Cloud Computing: Top 10 Mistakes Enterprises Can Make When Moving Data into the Cloud

By Chris Preimesberger  |  Posted 2010-03-04 Print this article Print
Top 10 Mistakes Enterprises Can Make When Moving Data into the Cloud

Top 10 Mistakes Enterprises Can Make When Moving Data into the Cloud

by Chris Preimesberger
It's true that experience can be the best teacher, but there also can be real-world costs to learning things on the job. If mistakes are made, those costs can be substantial for a company's bottom line. That has proved harmful to many IT management careers. So when you want to introduce something new to your IT system, such as internal or external cloud infrastructure or services, do your homework to find out how others have fared. Because cloud systems are trendy, a lot of IT managers are looking at how they might work for them. Good advice, gained by front-line experience, is gold. Here eWEEK has consulted with Seagate Technology's wholly owned subsidiary, i365, for its advice. Formerly called Seagate Services, i365 handles online storage and e-discovery, disaster recovery and file sharing services for midmarket companies and SMBs. Chief Technology Officer David Allen shares his and i365's experience for eWEEK readers.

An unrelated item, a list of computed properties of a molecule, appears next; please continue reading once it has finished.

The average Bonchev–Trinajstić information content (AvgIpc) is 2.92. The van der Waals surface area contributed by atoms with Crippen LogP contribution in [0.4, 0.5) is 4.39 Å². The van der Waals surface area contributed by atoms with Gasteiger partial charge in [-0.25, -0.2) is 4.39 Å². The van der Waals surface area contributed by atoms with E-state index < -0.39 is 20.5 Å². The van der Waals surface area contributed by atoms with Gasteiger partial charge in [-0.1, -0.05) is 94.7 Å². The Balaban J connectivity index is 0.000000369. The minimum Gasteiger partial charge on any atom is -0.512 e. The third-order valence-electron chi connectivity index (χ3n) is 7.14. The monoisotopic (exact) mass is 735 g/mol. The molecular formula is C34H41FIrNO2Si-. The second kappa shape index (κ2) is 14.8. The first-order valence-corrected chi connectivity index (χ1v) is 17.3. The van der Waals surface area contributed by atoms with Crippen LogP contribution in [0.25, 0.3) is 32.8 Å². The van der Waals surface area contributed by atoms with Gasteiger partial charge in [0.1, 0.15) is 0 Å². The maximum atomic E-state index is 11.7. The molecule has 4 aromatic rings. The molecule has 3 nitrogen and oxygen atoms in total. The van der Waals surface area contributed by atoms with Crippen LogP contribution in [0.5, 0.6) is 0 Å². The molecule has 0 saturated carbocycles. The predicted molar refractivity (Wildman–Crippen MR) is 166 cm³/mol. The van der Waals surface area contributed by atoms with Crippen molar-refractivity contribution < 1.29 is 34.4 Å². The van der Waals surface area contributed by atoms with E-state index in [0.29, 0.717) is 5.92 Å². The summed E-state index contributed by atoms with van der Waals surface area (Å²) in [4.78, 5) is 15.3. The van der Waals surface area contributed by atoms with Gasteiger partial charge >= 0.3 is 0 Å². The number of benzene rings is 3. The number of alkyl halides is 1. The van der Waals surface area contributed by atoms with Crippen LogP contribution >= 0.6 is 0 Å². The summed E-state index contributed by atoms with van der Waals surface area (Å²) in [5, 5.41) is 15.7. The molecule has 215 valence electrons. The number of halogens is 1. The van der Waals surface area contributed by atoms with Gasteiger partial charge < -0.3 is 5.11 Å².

Chris Preimesberger Chris Preimesberger was named Editor-in-Chief of Features & Analysis at eWEEK in November 2011. Previously he served eWEEK as Senior Writer, covering a range of IT sectors that include data center systems, cloud computing, storage, virtualization, green IT, e-discovery and IT governance. His blog, Storage Station, is considered a go-to information source. Chris won a national Folio Award for magazine writing in November 2011 for a cover story on and CEO-founder Marc Benioff, and he has served as a judge for the SIIA Codie Awards since 2005. In previous IT journalism, Chris was a founding editor of both IT Manager's Journal and and was managing editor of Software Development magazine. His diverse resume also includes: sportswriter for the Los Angeles Daily News, covering NCAA and NBA basketball, television critic for the Palo Alto Times Tribune, and Sports Information Director at Stanford University. He has served as a correspondent for The Associated Press, covering Stanford and NCAA tournament basketball, since 1983. He has covered a number of major events, including the 1984 Democratic National Convention, a Presidential press conference at the White House in 1993, the Emmy Awards (three times), two Rose Bowls, the Fiesta Bowl, several NCAA men's and women's basketball tournaments, a Formula One Grand Prix auto race, a heavyweight boxing championship bout (Ali vs. Spinks, 1978), and the 1985 Super Bowl. A 1975 graduate of Pepperdine University in Malibu, Calif., Chris has won more than a dozen regional and national awards for his work. He and his wife, Rebecca, have four children and reside in Redwood City, Calif.Follow on Twitter: editingwhiz

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